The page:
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Primary sources are the original materials or evidence to be analyzed, evaluated, contextualized, or synthesized in the research process.. For further explanation of primary and secondary sources, click the link below:
The Library of Congress offers classroom materials and professional development to help teachers effectively use primary sources from the Library's vast digital collections in their teaching. Inlcudes classroom materials sorted by state standards, state content , organizations, or the Common Core
Seven tools featured on DocsTeach are designed to teach specific historical thinking skills, including weighing evidence, interpreting data, and focusing on details. Each employs interactive components such as puzzles, scales, maps, and flowcharts that teachers and students can tailor to their needs.
To help us think, talk and teach about the rights and responsibilities of citizens in our democracy, the site invites you to explore 100 milestone documents of American history. These documents reflect our diversity and our unity, our past and our future, and mostly our commitment as a nation to continue to strive to "form a more perfect union."
The Smithsonian Learning Lab puts the treasures of the world's largest museum, education, and research complex within reach. The Lab is a free, interactive platform for discovering millions of authentic digital resources, creating content with online tools, and sharing in the Smithsonian's expansive community of knowledge and learning.
Document Bank of Virginia (DBVa) is the Library of Virginia’s initiative to get documents into classrooms. Using primary sources, teachers can make history relevant to students while helping them learn and understand state standards. DBVa will teach students to be critical thinkers as they analyze the original documents and draw their own conclusions about Virginia’s past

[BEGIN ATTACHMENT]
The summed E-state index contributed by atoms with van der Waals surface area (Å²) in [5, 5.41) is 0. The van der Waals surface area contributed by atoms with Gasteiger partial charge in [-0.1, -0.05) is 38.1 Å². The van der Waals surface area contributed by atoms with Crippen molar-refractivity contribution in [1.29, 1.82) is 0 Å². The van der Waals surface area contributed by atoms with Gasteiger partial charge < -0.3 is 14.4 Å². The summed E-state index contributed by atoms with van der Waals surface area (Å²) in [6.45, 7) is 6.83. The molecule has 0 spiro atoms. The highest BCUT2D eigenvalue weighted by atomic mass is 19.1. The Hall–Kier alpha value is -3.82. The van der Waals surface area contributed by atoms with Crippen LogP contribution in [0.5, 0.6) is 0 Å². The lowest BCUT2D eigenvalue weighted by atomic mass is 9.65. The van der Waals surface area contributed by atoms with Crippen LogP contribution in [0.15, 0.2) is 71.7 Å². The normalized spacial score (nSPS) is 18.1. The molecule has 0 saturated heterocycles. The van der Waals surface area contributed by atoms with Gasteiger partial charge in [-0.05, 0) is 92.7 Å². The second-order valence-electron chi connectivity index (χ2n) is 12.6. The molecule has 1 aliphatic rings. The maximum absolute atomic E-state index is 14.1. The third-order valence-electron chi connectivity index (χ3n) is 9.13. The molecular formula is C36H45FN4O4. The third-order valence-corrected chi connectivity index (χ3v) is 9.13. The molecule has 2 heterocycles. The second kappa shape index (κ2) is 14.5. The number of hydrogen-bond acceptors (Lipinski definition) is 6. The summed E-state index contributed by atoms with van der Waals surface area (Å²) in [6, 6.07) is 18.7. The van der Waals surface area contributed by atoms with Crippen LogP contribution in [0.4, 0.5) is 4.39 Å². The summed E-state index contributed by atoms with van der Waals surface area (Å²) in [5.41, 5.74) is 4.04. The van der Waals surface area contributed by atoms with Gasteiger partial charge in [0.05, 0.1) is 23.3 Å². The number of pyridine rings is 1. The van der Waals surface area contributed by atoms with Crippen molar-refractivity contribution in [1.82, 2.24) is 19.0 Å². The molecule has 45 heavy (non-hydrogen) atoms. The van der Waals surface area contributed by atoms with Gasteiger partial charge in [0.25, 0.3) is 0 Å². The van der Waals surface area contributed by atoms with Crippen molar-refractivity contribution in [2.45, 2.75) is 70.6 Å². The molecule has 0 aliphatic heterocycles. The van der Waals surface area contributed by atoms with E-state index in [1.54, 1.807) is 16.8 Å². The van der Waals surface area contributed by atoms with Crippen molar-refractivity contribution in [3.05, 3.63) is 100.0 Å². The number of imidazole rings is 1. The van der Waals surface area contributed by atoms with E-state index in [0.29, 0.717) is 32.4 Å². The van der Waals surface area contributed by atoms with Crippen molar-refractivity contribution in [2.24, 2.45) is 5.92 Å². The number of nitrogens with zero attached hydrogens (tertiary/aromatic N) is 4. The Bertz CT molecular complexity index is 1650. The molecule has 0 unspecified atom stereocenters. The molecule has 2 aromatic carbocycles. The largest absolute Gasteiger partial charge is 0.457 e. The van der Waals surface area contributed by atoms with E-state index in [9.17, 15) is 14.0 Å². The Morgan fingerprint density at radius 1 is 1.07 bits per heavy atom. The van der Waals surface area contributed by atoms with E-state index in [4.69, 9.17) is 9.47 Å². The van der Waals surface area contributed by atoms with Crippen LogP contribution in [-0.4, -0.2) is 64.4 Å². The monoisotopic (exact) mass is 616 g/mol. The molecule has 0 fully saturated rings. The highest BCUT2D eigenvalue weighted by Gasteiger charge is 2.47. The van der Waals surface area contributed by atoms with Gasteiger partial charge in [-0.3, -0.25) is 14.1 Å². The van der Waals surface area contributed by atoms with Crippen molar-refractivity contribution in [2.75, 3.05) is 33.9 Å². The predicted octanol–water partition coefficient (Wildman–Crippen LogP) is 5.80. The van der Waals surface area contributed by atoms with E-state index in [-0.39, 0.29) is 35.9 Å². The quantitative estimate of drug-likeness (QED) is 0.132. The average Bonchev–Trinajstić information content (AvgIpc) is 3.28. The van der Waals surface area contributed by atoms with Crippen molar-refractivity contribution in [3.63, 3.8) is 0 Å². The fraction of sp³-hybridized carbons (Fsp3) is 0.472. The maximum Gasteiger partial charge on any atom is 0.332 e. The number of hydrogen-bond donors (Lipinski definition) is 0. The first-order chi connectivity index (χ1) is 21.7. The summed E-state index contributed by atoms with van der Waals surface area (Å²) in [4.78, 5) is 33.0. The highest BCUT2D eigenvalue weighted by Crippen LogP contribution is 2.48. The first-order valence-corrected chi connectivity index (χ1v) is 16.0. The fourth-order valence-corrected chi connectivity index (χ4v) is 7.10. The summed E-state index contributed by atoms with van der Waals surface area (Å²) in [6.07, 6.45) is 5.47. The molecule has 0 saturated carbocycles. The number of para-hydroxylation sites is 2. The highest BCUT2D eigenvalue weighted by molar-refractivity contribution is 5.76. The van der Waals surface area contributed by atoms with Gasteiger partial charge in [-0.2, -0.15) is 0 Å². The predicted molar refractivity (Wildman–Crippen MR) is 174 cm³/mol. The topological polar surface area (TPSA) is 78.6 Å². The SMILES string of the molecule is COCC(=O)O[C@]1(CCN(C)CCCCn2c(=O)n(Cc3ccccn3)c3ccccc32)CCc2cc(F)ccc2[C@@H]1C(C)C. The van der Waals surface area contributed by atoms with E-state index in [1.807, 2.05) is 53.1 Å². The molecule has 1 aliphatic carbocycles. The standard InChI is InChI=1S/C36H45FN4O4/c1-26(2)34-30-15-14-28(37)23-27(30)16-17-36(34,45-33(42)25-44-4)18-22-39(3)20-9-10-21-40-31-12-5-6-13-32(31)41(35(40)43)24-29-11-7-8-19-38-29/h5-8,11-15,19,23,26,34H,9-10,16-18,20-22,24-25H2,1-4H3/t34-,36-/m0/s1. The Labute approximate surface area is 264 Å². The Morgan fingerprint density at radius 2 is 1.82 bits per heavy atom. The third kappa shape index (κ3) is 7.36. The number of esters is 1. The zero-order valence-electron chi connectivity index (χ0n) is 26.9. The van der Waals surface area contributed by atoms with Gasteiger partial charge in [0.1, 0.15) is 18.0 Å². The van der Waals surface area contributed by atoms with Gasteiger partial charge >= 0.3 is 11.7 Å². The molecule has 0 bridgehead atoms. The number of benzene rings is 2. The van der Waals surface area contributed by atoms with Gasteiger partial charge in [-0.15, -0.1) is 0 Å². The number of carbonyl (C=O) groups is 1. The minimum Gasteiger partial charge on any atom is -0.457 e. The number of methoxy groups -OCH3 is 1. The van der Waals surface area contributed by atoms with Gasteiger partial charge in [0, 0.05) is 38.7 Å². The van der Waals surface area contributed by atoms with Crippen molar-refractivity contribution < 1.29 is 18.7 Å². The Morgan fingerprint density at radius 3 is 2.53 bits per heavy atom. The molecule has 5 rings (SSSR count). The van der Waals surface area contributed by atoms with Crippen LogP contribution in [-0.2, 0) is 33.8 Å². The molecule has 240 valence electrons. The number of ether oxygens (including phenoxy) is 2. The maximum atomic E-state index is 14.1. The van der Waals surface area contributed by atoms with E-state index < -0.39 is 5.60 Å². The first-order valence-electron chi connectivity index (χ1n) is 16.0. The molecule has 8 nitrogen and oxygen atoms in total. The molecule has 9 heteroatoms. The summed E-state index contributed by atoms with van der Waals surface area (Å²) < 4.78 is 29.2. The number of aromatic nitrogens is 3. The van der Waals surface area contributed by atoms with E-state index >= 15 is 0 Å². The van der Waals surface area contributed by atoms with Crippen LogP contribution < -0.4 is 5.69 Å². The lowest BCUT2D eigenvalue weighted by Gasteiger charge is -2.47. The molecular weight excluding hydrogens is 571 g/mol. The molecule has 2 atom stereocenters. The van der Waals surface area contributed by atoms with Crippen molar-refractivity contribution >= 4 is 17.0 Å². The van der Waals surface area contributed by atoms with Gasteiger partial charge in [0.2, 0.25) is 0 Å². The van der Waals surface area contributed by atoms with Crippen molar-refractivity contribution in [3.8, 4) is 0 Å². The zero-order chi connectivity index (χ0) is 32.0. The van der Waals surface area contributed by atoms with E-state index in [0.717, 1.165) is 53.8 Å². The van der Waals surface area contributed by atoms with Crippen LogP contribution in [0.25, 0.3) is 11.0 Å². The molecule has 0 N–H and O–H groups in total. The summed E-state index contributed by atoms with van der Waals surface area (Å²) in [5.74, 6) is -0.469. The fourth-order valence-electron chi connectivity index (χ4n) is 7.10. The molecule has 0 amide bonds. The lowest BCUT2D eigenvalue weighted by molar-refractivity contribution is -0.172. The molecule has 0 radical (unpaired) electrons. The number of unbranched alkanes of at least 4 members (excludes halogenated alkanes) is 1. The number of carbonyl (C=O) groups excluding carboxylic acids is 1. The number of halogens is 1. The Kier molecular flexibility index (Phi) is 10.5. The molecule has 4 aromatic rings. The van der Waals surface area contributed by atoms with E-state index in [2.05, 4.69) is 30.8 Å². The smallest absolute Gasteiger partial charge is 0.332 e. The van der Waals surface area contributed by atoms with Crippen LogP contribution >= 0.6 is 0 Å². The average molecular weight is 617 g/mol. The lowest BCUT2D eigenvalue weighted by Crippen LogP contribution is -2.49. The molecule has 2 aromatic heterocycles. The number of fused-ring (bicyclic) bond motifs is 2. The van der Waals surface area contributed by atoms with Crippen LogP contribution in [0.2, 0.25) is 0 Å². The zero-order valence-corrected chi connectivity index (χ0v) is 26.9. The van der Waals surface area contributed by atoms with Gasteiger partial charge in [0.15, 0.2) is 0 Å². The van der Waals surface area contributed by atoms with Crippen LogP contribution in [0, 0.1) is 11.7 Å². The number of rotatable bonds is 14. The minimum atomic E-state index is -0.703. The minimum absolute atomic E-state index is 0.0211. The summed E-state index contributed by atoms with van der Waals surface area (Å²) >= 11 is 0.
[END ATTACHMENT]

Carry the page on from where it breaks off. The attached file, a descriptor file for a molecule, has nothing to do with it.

Engage your students with history! Develop their powers of analysis and inquiry by guiding them to examine and study a historical source. Use these analysis sheets with any historical source to guide their exploration.
The extensive collections at the Library of Congress contain historic artifacts and cultural materials from across the U.S. The list below is just a sample of the many Virginia resources available for free on the Library's Web site. Teachers can find even more primary sources, along with the tools to help use them in the classroom, at www.loc.gov/teachers. They can also search the Library's American Memory or Prints and Photographs collections.
At its founding VCDH was charged with creating new forms of historical scholarship and with performing public service and outreach. In these roles VCDH is home to a number of digital projects spanning the range of American history, from the Jamestown settlement, to the Civil War, to the Civil Rights movement. These projects are built to be used by K-12 educators, and the general public, as well as by college students, and scholars.
New constitutions are written every year. The people who write these important documents need to read and analyze texts from other places. Constitute offers access to the world’s constitutions so that users can systematically compare them across a broad set of topics — using an inviting, clean interface. Includes the world's constitutions which may be searched, read, compared.
With the advent and accessibility of the internet, many libraries, universities and government agencies are housing their historical documents online. Simultaneously, there has been a push in K-12 history education to give students experiences that more closely resemble the work of a real historian.
Beyond the Bubble unlocks the vast digital archive of the Library of Congress to create History Assessments of Thinking (HATs). Explore over 80 easy-to-use assessments that measure students' historical thinking rather than recall of facts. There are 10 “flagship” assessments, each marked with a ribbon.